Obama ordered military action in Libya without consulting Congress. While the campaign was successful in taking down the brutal dictator Moammar Gadhafi, the country is still a mess two years later.
While Obama believes that the use of chemical weapons in Syria surpasses a red-line that leaves the U.S. no chance but to respond, he also knows that a unilateral strike in a country mired in a bloody, complicated civil war is not as appetizing as it was on 9/11. And the claim that a strike against Syria would not last long, would avoid U.S. casualties and would not pull the U.S. into a broader conflict in the Middle East is no longer as believable as it once was.
In his address in the Rose Garden on Saturday, Obama acknowledged that his decision to strike Syria would only be bolstered by a congressional vote. “Our democracy is stronger when the President and the people’s representatives stand together,” he said.
“I know well that we are weary of war. We’ve ended one war in Iraq. We’re ending another in Afghanistan. And the American people have the good sense to know we cannot resolve the underlying conflict in Syria with our military. In that part of the world, there are ancient sectarian differences, and the hopes of the Arab Spring have unleashed forces of change that are going to take many years to resolve. And that's why we’re not contemplating putting our troops in the middle of someone else’s war,” he said. “Instead, we’ll continue to support the Syrian people through our pressure on the Assad regime, our commitment to the opposition, our care for the displaced, and our pursuit of a political resolution that achieves a government that respects the dignity of its people.”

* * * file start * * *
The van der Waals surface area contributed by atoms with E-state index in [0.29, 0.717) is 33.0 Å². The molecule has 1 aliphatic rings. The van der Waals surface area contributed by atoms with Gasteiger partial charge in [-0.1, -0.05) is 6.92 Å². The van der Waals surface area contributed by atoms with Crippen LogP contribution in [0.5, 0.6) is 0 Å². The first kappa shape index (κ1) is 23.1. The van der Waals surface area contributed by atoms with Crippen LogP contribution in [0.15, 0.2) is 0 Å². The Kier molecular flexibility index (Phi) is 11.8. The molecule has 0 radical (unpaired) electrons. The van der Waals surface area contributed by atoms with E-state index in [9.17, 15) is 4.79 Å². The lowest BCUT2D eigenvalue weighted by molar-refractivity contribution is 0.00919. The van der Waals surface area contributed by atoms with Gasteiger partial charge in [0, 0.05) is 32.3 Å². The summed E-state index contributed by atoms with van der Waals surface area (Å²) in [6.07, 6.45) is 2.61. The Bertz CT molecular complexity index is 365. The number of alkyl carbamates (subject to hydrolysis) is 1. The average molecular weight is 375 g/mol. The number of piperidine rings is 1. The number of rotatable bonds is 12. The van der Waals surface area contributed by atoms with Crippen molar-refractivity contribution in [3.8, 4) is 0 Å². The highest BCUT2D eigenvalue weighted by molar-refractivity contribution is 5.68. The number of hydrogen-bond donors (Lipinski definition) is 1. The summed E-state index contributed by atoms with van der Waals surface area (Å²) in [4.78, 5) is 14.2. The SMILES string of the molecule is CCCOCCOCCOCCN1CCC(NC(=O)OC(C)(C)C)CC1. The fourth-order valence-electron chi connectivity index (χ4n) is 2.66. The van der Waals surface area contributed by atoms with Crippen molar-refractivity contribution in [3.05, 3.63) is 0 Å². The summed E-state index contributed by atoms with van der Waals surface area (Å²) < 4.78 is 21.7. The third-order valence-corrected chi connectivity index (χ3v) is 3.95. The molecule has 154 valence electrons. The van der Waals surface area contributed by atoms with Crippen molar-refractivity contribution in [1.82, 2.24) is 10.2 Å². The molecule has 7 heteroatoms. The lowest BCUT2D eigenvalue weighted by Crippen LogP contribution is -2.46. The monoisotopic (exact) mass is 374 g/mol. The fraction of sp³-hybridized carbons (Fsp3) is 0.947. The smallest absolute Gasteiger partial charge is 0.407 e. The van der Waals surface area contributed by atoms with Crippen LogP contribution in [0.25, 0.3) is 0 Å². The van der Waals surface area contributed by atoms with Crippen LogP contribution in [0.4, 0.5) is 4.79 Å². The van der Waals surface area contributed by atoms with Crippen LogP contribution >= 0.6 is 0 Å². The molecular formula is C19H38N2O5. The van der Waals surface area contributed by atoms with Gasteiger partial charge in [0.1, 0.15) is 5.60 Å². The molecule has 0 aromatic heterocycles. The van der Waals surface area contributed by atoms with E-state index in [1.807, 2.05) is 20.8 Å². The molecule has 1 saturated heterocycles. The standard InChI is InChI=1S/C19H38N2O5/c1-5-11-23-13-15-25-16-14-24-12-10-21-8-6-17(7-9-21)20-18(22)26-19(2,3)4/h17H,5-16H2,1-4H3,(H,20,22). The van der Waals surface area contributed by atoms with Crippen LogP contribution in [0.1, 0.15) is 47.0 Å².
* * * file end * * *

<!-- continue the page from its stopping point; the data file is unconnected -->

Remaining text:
While many are applauding Obama’s choice to consult Congress, others question whether it undermines the power of the U.S. presidency. The New York Republican congressman Pete King said that in doing so, “President Obama is abdicating his responsibility as commander-in-chief and undermining the authority of future presidents … The president doesn't need 535 Members of Congress to enforce his own redline” on the use of chemical weapons.
That Obama has bowed to Congress on the question of Syria should come as no surprise, however. Not only is he a former senator, so is his Secretary of State John Kerry, his Defense Secretary Chuck Hagel and his Vice President Joe Biden.
I've long believed that our power is rooted not just in our military might, but in our example as a government of the people, by the people, and for the people,” Obama said.
What’s also telling in his decision to put the Syria question in the hands of Congress is Obama’s blatant dismissal of the United Nations Security Council. “I'm comfortable going forward without the approval of a United Nations Security Council that, so far, has been completely paralyzed and unwilling to hold [Syrian President Bashar al] Assad accountable,” Obama said.